Gender Interaction

Please review the rules of gender interaction below, strive to lower your gaze, and keep your communication formal and cordial if you are able. Fear Allah as much as you can. If you are able, you should immediately ask your family to help you look for a wife:

https://seekersguidance.org/answers/hanafi-fiqh/mixed-gatherings-a-detailed-response-regarding-gender-interaction/
https://seekersguidance.org/answers/general-counsel/a-reader-on-gender-interaction/

May Allah bless you in this world and the next and may you marry a perfectly suited Muslim girl for you.

[Ustadha] Shazia Ahmad

Checked and Approved by Shaykh Faraz Rabbani

Ustadha Shazia Ahmad lived in Damascus, Syria for two years where she studied aqidah, fiqh, tajweed, tafseer, and Arabic. She then attended the University of Texas at Austin, where she completed her Masters in Arabic. Afterward, she moved to Amman, Jordan where she studied fiqh, Arabic, and other sciences. She recently moved back to Mississauga, Canada, where she lives with her family.

Common Understanding and Practice (Urf)

Question: What does the legal term ‘common understanding’ (urf) mean?

Answer:

Wa alaykum assalam wa rahmatullahi wa barakatuh,

Dear questioner,

Thank you for your important question.

Common understanding/practice (urf) is a legal concept (fiqhi) and not a source of law (asl shariyy). We do not determine what Allah allows or forbids based on what people do or don’t do, rather we use common understanding and practice to fill in gaps when primary texts are linguistically vague, or concepts in our religious practices are not definable from other sources.

For example, we might use common understanding/practice (urf) to determine “improper use” of a car or tool that was borrowed, or we might use it to determine the value of a certain item or service provided if there was a dispute over fair payment. Similarly, if the Sacred Law hasn’t defined what something exactly is, such as what exactly moving around “a lot” in prayer is, we would look to what is normally termed “a lot” by the average onlooker (Minhaj al Talibin, Nawawi).

As mentioned, we might defer to common understanding/practice (urf) when interpreting the Quran and hadith. However, that would only apply after first trying to interpret the text in light of the Sacred Law’s own definitions of things, and then in the light of the Arabic language itself. If both approaches don’t give us any clarity, we resort to common understanding/practice (urf).

For example, when interpreting a verse of the Qur’an referring to menstruation, we are at a loss because, according to many scholars, the Sacred Law itself has not given its particular legal definition (haqiqa shariyya), and its dictionary meaning in Arabic is also not exactly clear. So, we have to resort to the medical norm in order to define it. For this reason, Imam al Shafii tried to find an exact definition of what counted as “menstruation” from the common understanding/practice (urf) of the time. He found that no one had reported menstruating for less than 24 hours or more than 15 days and that no one had reported menstruating before the age of nine lunar years. Thus he resorted to common understanding/practice (urf) to interpret the Quran and hadith (al Umm, Shafii; Tuhfat al Labib, Ibn Daqiq al Eid).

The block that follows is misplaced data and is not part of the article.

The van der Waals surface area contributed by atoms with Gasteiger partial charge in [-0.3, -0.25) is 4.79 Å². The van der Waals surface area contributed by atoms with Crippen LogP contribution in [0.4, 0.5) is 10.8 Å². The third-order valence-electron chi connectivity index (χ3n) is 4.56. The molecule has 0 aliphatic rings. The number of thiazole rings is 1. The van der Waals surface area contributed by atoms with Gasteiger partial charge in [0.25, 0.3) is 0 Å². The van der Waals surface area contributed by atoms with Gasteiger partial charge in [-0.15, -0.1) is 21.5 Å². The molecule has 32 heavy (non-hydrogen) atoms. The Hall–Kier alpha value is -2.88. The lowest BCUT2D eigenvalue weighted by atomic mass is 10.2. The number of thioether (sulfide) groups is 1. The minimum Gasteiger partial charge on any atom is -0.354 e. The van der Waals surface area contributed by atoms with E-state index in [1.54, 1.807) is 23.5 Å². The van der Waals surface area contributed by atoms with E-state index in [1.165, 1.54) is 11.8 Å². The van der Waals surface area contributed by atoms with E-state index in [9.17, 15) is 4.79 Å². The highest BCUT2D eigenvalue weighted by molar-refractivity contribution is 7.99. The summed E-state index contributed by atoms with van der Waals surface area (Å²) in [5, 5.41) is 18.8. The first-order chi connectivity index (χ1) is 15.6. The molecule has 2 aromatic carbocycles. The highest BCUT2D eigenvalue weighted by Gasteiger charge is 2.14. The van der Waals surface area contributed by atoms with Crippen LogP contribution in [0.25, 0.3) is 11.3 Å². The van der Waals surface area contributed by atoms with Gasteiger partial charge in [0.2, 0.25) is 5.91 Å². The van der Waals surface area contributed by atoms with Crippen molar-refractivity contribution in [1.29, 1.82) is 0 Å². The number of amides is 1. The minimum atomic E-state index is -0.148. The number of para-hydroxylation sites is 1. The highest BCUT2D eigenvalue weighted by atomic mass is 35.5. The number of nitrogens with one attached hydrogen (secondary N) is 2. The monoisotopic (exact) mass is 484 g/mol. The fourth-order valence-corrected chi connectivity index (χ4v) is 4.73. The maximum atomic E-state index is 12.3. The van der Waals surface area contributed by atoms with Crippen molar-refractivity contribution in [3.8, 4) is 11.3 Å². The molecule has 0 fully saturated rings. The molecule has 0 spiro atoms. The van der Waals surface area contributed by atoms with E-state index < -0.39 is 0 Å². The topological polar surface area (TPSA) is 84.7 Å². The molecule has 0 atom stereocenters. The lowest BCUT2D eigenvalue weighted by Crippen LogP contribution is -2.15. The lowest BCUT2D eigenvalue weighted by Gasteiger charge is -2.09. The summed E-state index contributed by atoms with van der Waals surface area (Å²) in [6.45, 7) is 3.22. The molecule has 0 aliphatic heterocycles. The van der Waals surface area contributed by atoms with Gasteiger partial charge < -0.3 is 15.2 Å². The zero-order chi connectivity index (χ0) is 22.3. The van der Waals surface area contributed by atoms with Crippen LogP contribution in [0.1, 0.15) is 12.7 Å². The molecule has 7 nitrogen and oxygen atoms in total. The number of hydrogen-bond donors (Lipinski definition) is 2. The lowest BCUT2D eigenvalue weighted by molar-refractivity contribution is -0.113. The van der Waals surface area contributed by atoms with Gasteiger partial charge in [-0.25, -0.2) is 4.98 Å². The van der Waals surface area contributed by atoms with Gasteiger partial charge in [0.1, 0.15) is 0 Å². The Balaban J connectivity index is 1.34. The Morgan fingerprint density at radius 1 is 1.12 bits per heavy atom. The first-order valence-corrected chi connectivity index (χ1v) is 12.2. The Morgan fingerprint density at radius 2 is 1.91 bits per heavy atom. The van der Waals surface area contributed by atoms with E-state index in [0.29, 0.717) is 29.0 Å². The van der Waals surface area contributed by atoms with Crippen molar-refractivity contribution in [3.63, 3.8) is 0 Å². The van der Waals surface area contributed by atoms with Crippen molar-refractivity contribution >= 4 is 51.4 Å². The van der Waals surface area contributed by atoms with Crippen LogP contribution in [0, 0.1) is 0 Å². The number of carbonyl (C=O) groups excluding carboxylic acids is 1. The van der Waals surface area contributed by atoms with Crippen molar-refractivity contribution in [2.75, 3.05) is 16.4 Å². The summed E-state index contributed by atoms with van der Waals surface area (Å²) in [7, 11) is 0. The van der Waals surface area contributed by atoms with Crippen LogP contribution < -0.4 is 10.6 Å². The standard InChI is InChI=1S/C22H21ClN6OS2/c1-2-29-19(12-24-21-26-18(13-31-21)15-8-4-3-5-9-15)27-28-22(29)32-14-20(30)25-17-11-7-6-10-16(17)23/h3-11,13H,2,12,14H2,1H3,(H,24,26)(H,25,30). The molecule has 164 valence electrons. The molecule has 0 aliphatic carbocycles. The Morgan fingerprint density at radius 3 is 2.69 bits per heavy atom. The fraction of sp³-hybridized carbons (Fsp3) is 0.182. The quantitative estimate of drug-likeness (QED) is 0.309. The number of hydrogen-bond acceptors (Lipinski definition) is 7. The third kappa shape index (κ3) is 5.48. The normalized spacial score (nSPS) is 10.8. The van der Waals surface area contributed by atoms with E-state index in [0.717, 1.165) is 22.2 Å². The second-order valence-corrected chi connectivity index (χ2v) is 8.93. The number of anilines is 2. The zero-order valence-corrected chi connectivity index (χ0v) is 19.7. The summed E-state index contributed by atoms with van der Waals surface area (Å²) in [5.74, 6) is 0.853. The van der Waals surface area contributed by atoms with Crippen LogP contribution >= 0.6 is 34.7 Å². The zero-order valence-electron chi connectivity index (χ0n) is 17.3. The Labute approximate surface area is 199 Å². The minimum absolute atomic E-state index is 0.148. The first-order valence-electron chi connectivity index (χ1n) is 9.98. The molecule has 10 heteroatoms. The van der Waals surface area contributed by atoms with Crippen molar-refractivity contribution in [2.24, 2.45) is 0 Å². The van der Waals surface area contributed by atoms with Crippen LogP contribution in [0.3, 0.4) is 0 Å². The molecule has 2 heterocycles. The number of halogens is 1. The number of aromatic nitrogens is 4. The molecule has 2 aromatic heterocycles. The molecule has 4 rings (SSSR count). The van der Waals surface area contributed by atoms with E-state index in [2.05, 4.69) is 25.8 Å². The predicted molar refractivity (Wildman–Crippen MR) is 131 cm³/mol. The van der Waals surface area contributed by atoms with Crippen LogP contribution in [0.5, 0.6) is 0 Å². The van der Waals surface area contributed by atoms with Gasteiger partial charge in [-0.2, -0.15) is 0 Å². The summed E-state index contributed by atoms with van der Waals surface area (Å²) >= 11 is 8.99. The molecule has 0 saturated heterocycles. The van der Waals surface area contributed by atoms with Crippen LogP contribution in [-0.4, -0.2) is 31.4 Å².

All of this fits under the legal principle ‘Norm and conventional shall have the weight of the law’ (al Ashbah wa al Nadhair, Suyuti). Again this is a legal concept and not a primary source of law. We only use it in law when the Sacred Law itself calls for it. It does not independently define what Allah wants us to do or not do.

I pray this helps.

[Ustadh] Farid

Checked and Approved by Shaykh Faraz Rabbani

Ustadh Farid Dingle has completed extensive years of study in the sciences of the Arabic language and the various Islamic Sciences. During his studies, he also earned a CIFE Certificate in Islamic Finance. Over the years he has developed a masterful ability to craft lessons that help non-Arabic speakers gain a deep understanding of the language. He currently teaches courses in the Arabic Language

Is It Permissible to Use Pirated Software If You Are Poor?

On the Halal and Haram

Question: I live in a poor country, and the Government doesn’t do enough to help people. Buying original development software is too expensive. Can I use pirated software instead?

Answer:

Wa ‘alaykum assalam wa rahmatullah wa barakatuh,

I pray you are well.

Using Pirated Software

Thank you for the detailed explanation of your situation. Despite the difficulty with the Government and the other factors you mentioned, this does not make using the pirated software permissible. The companies that produce the software do so as a means of income. They own the product, and in essence, hire it out to people.

The jurists have a principle that states it is not permissible to spend or use the wealth or property of another without their permission. It would be like living in the house that another has purchased to benefit from its rental income, but without an agreement or paying rent.

Your personal circumstances, despite how difficult they may be,  do not permit you do use the property of another without their permission (Maydani, al Lubab).

Use Alternatives

If no other means of work is possible then use the free development tools available. There are many programs that do that, such as the Office package, maybe not the same, but the basic functions are the same. Google Documents and other tools they provide are also viable, free options.